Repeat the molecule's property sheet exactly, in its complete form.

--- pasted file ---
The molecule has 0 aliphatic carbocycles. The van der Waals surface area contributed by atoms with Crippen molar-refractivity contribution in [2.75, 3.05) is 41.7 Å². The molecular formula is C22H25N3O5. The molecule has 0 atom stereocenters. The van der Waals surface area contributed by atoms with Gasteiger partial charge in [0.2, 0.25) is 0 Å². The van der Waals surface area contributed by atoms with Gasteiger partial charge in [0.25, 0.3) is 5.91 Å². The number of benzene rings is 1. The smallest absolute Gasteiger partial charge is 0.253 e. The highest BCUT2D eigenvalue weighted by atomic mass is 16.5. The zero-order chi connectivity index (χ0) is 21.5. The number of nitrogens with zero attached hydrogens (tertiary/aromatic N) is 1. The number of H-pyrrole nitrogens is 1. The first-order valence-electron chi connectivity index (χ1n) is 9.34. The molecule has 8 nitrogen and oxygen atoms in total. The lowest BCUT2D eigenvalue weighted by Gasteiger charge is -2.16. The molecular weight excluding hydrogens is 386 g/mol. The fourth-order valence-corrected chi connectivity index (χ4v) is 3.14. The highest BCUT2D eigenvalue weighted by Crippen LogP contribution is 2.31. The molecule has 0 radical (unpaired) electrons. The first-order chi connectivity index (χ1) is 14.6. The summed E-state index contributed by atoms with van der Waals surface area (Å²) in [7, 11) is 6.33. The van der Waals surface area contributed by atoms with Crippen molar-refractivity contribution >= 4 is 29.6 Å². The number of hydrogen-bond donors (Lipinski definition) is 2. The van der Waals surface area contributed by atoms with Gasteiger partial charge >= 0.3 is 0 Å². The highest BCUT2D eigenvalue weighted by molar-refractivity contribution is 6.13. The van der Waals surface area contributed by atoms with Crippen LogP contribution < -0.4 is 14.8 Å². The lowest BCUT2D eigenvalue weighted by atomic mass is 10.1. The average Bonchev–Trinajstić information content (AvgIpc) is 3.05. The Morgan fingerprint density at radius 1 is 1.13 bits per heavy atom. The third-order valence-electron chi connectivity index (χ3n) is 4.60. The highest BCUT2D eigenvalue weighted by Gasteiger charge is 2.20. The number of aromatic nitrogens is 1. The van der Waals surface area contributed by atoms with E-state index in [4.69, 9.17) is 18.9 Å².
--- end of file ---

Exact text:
The molecule has 0 aliphatic carbocycles. The van der Waals surface area contributed by atoms with Crippen molar-refractivity contribution in [2.75, 3.05) is 41.7 Å². The molecular formula is C22H25N3O5. The molecule has 0 atom stereocenters. The van der Waals surface area contributed by atoms with Gasteiger partial charge in [0.2, 0.25) is 0 Å². The van der Waals surface area contributed by atoms with Gasteiger partial charge in [0.25, 0.3) is 5.91 Å². The number of benzene rings is 1. The smallest absolute Gasteiger partial charge is 0.253 e. The highest BCUT2D eigenvalue weighted by atomic mass is 16.5. The zero-order chi connectivity index (χ0) is 21.5. The number of nitrogens with zero attached hydrogens (tertiary/aromatic N) is 1. The number of H-pyrrole nitrogens is 1. The first-order valence-electron chi connectivity index (χ1n) is 9.34. The molecule has 8 nitrogen and oxygen atoms in total. The lowest BCUT2D eigenvalue weighted by Gasteiger charge is -2.16. The molecular weight excluding hydrogens is 386 g/mol. The fourth-order valence-corrected chi connectivity index (χ4v) is 3.14. The highest BCUT2D eigenvalue weighted by Crippen LogP contribution is 2.31. The molecule has 0 radical (unpaired) electrons. The first-order chi connectivity index (χ1) is 14.6. The summed E-state index contributed by atoms with van der Waals surface area (Å²) in [7, 11) is 6.33. The van der Waals surface area contributed by atoms with Crippen molar-refractivity contribution >= 4 is 29.6 Å². The number of hydrogen-bond donors (Lipinski definition) is 2. The van der Waals surface area contributed by atoms with Gasteiger partial charge >= 0.3 is 0 Å². The highest BCUT2D eigenvalue weighted by molar-refractivity contribution is 6.13. The van der Waals surface area contributed by atoms with Crippen LogP contribution < -0.4 is 14.8 Å². The lowest BCUT2D eigenvalue weighted by atomic mass is 10.1. The average Bonchev–Trinajstić information content (AvgIpc) is 3.05. The Morgan fingerprint density at radius 1 is 1.13 bits per heavy atom. The third-order valence-electron chi connectivity index (χ3n) is 4.60. The highest BCUT2D eigenvalue weighted by Gasteiger charge is 2.20. The number of aromatic nitrogens is 1. The van der Waals surface area contributed by atoms with E-state index in [4.69, 9.17) is 18.9 Å².